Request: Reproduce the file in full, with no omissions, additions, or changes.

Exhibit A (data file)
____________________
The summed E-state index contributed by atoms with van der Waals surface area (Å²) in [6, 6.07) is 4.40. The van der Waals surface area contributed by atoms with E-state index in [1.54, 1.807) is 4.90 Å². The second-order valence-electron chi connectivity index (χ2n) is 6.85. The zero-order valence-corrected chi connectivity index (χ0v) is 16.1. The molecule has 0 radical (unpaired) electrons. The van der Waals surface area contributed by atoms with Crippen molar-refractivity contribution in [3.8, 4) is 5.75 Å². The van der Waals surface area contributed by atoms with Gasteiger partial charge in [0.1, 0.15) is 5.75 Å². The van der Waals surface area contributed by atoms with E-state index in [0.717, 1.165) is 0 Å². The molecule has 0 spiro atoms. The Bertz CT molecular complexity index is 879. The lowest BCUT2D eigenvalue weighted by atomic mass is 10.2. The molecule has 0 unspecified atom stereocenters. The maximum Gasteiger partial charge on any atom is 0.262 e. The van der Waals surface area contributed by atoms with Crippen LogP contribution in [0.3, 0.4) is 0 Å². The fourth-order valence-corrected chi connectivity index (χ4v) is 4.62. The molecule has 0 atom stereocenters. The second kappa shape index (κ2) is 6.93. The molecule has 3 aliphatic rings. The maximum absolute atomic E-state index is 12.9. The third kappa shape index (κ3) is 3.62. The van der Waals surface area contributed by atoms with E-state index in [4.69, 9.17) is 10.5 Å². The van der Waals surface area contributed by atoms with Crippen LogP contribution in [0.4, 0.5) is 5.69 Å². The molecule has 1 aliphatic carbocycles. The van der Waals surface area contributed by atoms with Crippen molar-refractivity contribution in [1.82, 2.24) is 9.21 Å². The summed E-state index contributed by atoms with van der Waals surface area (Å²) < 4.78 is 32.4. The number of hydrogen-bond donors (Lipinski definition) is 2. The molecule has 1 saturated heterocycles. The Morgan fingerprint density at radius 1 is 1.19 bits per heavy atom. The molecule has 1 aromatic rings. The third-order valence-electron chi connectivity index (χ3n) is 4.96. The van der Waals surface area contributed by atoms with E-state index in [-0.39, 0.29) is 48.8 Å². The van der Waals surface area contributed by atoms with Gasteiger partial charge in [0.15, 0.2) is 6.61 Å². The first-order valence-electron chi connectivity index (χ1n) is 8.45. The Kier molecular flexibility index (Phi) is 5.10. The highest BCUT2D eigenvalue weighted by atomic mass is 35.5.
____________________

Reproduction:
The summed E-state index contributed by atoms with van der Waals surface area (Å²) in [6, 6.07) is 4.40. The van der Waals surface area contributed by atoms with E-state index in [1.54, 1.807) is 4.90 Å². The second-order valence-electron chi connectivity index (χ2n) is 6.85. The zero-order valence-corrected chi connectivity index (χ0v) is 16.1. The molecule has 0 radical (unpaired) electrons. The van der Waals surface area contributed by atoms with Crippen molar-refractivity contribution in [3.8, 4) is 5.75 Å². The van der Waals surface area contributed by atoms with Gasteiger partial charge in [0.1, 0.15) is 5.75 Å². The van der Waals surface area contributed by atoms with E-state index in [0.717, 1.165) is 0 Å². The molecule has 0 spiro atoms. The Bertz CT molecular complexity index is 879. The lowest BCUT2D eigenvalue weighted by atomic mass is 10.2. The molecule has 0 unspecified atom stereocenters. The maximum Gasteiger partial charge on any atom is 0.262 e. The van der Waals surface area contributed by atoms with Crippen LogP contribution in [0.3, 0.4) is 0 Å². The fourth-order valence-corrected chi connectivity index (χ4v) is 4.62. The molecule has 0 atom stereocenters. The second kappa shape index (κ2) is 6.93. The molecule has 3 aliphatic rings. The maximum absolute atomic E-state index is 12.9. The third kappa shape index (κ3) is 3.62. The van der Waals surface area contributed by atoms with E-state index in [4.69, 9.17) is 10.5 Å². The van der Waals surface area contributed by atoms with Crippen LogP contribution in [0.4, 0.5) is 5.69 Å². The molecule has 1 aliphatic carbocycles. The van der Waals surface area contributed by atoms with Crippen molar-refractivity contribution in [1.82, 2.24) is 9.21 Å². The summed E-state index contributed by atoms with van der Waals surface area (Å²) < 4.78 is 32.4. The number of hydrogen-bond donors (Lipinski definition) is 2. The molecule has 1 saturated heterocycles. The Morgan fingerprint density at radius 1 is 1.19 bits per heavy atom. The molecule has 1 aromatic rings. The third-order valence-electron chi connectivity index (χ3n) is 4.96. The van der Waals surface area contributed by atoms with E-state index in [-0.39, 0.29) is 48.8 Å². The van der Waals surface area contributed by atoms with Gasteiger partial charge in [0.15, 0.2) is 6.61 Å². The first-order valence-electron chi connectivity index (χ1n) is 8.45. The Kier molecular flexibility index (Phi) is 5.10. The highest BCUT2D eigenvalue weighted by atomic mass is 35.5.